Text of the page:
THE NGO NETWORK ALLIANCE PROJECT - an online community for Zimbabwean activists  
 View archive by sector


Back to Index, Back to Special Index

This article participates on the following special index pages:

  • Zimbabwe's Elections 2013 - Index of Articles

  • Zimbabwe Transition Barometer - Issue 05
    Crisis in Zimbabwe Coalition (SA Regional Office)
    June 30, 2013

    Download this document
    - Acrobat PDF version (927KB)
    If you do not have the free Acrobat reader on your computer, download it from the Adobe website by clicking here

    Executive Summary

    Media reforms continue to dominate debate on pre-election reforms in Zimbabwe. Harassment of journalists, through impeding their work and physical abuse, as well as on suspicious and spurious charges continued in the past 2 months. The Access to Information and Protection of Privacy Act (AIPPA) of 2002 and the Public Order and Security Act (POSA) of 2002 have stifled freedom of expression and general media freedoms. The state media continued to function with a strong partisan bias in favour of the Zimbabwe African National Union-Patriotic Front (Zanu-PF) and in disdain of other political parties, especially the Movement for Democratic (MDC) formations. The operations and behaviour of state owned media houses contravenes section 61(4) of the Constitution of Zimbabwe which provides for impartiality and fair representation, including that of all political parties. This also breaches section 61(5) which specifies on freedom of expression as a merited right for all citizens and institutions. The likelihood of increased media polarity as the country heads towards the general elections continues to be high. The state media is likely to continue to prop up Zanu-PF while the independent media will ostensibly back MDC positions. The recent recommendations by SADC at its Maputo extra-ordinary summit held on 15 June 2013, to establish an inter-ministerial committee to oversee pre-election media reforms, can be a trigger for positive change. However, implementation in the limited time available will be a considerable challenge.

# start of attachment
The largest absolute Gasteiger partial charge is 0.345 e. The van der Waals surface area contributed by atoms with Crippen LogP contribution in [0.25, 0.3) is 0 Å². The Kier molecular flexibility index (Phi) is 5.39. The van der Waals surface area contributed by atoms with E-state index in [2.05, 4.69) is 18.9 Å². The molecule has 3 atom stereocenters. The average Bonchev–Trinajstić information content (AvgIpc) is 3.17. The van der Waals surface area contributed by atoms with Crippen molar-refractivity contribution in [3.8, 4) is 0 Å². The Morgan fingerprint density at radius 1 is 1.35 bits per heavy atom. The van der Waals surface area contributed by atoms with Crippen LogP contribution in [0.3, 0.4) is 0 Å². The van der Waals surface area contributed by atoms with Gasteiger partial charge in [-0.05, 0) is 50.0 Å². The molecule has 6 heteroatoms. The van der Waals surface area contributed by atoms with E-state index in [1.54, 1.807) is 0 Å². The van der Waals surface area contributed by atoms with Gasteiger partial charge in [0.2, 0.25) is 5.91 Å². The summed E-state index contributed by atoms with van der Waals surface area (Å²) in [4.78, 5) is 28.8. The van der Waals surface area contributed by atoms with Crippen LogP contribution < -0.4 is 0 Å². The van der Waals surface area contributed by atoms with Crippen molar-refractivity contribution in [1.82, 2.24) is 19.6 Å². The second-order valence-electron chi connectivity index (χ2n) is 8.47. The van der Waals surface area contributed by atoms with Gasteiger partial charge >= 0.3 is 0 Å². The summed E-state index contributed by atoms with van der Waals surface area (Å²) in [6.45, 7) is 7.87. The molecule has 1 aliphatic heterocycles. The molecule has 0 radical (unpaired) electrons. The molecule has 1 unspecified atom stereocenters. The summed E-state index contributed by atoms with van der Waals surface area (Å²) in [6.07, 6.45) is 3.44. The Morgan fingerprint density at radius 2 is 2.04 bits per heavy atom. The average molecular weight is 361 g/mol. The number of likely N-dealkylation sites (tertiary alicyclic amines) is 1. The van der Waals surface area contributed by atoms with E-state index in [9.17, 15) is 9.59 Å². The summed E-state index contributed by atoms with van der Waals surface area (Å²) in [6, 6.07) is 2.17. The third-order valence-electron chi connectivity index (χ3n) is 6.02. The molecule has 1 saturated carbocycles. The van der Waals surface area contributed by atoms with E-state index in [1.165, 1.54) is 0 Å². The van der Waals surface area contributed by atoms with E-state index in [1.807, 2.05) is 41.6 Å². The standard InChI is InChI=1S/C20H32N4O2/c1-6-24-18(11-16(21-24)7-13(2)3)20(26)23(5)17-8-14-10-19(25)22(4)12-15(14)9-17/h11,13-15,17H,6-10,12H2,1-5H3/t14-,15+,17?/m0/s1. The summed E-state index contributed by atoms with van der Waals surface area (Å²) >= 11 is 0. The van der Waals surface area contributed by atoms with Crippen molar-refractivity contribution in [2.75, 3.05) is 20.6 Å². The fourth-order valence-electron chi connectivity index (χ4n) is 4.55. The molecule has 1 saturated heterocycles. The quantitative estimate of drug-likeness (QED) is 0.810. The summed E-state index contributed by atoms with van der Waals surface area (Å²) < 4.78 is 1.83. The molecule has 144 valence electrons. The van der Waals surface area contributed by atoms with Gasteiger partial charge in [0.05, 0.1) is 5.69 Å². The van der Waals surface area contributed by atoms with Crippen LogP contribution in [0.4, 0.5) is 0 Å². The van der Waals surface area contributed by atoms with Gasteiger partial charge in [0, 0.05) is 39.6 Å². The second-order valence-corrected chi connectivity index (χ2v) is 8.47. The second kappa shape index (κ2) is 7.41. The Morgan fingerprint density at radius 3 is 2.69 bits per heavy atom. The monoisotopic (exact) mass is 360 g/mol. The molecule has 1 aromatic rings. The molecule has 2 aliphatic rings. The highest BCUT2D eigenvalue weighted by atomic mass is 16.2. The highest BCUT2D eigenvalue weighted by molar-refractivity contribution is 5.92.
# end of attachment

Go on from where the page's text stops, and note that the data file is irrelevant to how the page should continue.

The voter registration process has had two phases. The first 20-day phase was in the April/May period while the second 30-day phase began on 10 June and will legally end on 9 July 2013. Some of the normative positive developments in the second phase of voter registration process were:

    • Those considered as “aliens” were able to attain full citizenship;
    • The proof of residence requirement was replaced with the introduction of an affidavit; and